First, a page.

jm + egalitarianism   1

The power of role models
At dinner I asked some of the women to speak to me about this, how astronomy became so (relatively) egalitarian. And one topic became clear: role models. Astronomy has a long history of women active in the field, going all the way back to Caroline Herschel in the early 19th century. Women have made huge contributions to the field. Dava Sobel just wrote a book about the women who laid the foundations for the discovery of the expansion of the universe. Just a couple of weeks ago, papers ran obituaries of Vera Rubin, the remarkable observational astronomer who discovered the evidence for dark matter. I could mention Jocelyn Bell, whose discovery of pulsars got her advisor a Nobel (sic). The most famous astronomer I met growing up was Helen Hogg, the (adopted) Canadian astronomer at David Dunlap Observatory outside Toronto, who also did a fair bit of what we now call outreach.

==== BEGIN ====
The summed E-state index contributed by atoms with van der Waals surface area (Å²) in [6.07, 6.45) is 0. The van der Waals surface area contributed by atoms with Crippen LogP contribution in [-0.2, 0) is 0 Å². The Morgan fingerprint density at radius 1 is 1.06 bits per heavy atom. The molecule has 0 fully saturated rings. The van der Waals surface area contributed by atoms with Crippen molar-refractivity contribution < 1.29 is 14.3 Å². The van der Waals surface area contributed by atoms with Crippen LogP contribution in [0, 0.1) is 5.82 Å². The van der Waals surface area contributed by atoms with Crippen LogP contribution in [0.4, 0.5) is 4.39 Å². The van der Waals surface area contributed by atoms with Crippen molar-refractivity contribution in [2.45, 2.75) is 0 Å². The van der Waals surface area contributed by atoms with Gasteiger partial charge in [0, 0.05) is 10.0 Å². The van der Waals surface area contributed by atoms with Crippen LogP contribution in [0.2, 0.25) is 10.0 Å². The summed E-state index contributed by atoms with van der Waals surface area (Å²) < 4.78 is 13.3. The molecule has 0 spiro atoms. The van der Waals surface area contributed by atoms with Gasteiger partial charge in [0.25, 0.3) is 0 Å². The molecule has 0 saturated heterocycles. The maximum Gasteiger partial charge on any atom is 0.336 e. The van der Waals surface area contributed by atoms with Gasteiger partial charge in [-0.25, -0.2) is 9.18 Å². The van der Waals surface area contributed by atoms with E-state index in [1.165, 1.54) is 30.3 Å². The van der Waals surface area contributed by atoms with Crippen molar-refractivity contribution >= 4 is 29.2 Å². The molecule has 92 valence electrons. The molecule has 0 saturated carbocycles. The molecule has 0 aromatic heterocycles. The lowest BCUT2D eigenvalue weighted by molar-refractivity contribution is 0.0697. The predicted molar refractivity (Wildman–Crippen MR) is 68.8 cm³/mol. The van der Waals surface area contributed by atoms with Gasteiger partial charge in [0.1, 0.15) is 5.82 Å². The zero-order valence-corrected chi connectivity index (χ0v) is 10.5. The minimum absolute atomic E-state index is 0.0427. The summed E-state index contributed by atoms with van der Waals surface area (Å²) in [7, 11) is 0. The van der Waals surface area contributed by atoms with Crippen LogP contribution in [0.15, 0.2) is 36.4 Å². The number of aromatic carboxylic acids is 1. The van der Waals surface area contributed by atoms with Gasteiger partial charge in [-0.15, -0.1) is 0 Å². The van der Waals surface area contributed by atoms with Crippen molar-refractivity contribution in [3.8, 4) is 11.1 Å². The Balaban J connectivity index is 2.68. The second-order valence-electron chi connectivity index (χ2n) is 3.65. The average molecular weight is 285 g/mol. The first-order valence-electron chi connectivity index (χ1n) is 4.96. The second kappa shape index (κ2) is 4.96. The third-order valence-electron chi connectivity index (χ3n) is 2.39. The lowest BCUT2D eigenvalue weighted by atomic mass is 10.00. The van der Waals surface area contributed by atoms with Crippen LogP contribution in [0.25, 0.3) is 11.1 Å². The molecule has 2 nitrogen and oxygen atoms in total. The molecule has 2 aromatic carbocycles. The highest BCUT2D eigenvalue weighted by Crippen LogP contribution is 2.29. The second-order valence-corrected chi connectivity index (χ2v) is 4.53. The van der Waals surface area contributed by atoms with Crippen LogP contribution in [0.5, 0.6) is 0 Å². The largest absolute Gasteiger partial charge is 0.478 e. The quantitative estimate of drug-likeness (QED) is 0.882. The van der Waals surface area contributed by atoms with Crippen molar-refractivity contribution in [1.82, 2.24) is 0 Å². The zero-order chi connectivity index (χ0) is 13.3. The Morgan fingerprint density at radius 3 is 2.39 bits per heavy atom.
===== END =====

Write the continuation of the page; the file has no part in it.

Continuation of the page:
The women at the meeting spoke of this, a history of women contributing, of role models to look up to, of proof that women can make major contributions to the field.

What can computing learn from this? It seems we're doing it wrong. The best way to improve the representation of women in the field is not to recruit them, important though that is, but to promote them. To create role models. To push them into positions of influence.
software  women  feminism  role-models  gender-balance  egalitarianism  astronomy  computing  rob-pike 
february 2017 by jm

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